(NaturalNews) The days of Saturday morning cartoons are long gone. Today, kids can watch cartoons and other children's programming on a variety of channels anytime they turn on the TV. Parents would do well to keep a close eye on not only what and how much their children are watching, but the content of the commercials they are exposed to. Junk food and beverage companies are spending upwards of $2 billion a year (1)
peddling their poison by reaching into the living rooms of unsuspecting parents who, all too often, use television as a surrogate baby-sitter.
A Kaiser Family Foundation study, conducted from May to September 2005, monitored 13 television networks and saw 2,613 ads directly targeting children and teens with junk food and drinks. It found that children from the ages of 2 to 12 see an average of 30 to 50 hours of junk food advertising every year. (2)
In November 2009, several major food manufacturers, including McDonalds, Coca-Cola Co. and PepsiCo Inc., agreed to promote healthier choices with half of their child-directed advertising. (2)
In effect, they are asking to police themselves rather than be policed.
From 2003 to 2009, exposure to fast food TV ads increased by 21 percent for preschoolers, 34 percent for children aged 2-11, and 39 percent for teenagers. McDonalds alone spent $898.1 million on advertising in 2009. That year, the average 2-5 year-old child saw 309 McDonalds ads, almost 3 per day. As a result, 40 percent of parents
say their children ask them to go to McDonalds at least once a week. Do parents give in? 84 percent reported taking their child to a fast food restaurant at least once a week. (3)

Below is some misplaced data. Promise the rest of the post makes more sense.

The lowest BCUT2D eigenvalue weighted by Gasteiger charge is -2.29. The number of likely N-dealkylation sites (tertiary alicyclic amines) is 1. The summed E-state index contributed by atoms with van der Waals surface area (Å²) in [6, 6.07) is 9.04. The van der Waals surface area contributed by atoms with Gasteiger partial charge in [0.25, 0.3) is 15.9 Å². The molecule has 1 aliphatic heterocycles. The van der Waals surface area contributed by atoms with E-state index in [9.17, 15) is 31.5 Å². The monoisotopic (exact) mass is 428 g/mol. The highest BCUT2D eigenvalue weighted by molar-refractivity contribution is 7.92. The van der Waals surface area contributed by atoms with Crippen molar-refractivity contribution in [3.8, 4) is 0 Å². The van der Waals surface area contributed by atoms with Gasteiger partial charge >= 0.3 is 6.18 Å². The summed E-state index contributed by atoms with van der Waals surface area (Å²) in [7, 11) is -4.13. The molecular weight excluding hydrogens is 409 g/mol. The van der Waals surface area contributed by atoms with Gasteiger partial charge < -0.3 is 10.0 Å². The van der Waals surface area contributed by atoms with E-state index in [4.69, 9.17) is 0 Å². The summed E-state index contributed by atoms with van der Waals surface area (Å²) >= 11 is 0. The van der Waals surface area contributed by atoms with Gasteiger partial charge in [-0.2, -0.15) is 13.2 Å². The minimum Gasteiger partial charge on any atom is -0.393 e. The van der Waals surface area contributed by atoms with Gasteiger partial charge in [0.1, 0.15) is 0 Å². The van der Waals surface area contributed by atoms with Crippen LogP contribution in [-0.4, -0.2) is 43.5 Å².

The sad truth about junk food propaganda in advertising
While the FTC in the United States tinkers with voluntary guidelines that would be in place by 2016 (4)
, the UK banned advertisements for foods high in fat, salt, or sugar during children's programming back in 2007. (5)
Did it work? On February 15, 2012 the BBC reported that, despite the ban, children are exposed to an even higher level of junk food advertising than they were before! This is because, among other reasons, children watch a lot more television
than just children's programs. (6)
While government regulation may or may not be a viable solution, clearly there is nothing substantive behind the lip-service junk food peddlers give to 'self-policing.' Just as the tobacco companies would have continued advertising and selling their wares to teenagers a generation ago, junk food companies aren't about to let public health get in the way of a healthy profit.
A better alternative?
Ultimately it is every parent's responsibility to become educated on these issues and decide what their children consume, but the constant plethora of junk and fast food
advertising certainly does nothing to make their jobs easier. Far too many parents, even those who know better, give in to make their children happy, avoid a tantrum or just as a matter of convenience. Parents should consider doing away with network television and the damaging programming and commercials that go with it. Instead of subjecting their children to countless hours of corporate propaganda that undermines everything parents are trying to teach, perhaps they should pull the plug entirely or opt for DVDs or streaming services such as Hulu or Netflix
, where there are no commercials and parents can keep better track of what their children are watching. The positive health effects of breaking this propaganda stranglehold are far-reaching and multi-generational.
Sources for this article include:
6 http://www.bbc.co.uk/news/health-17041347About the author:
Scott and his wife, Kim, live in East Tennessee with their four small children, all of whom make excellent fodder for their blog A Morefield Life
(connect with them on Facebook
), where they also write about marriage, parenting, nutrition & recipes, healthy lifestyle, homesteading, and many other topics. In addition to Natural News, Scott's articles have appeared on WorldNetDaily, A Biblical Marriage, The Liberty Crier, Infowars, The Daily Sheeple, and many other websites.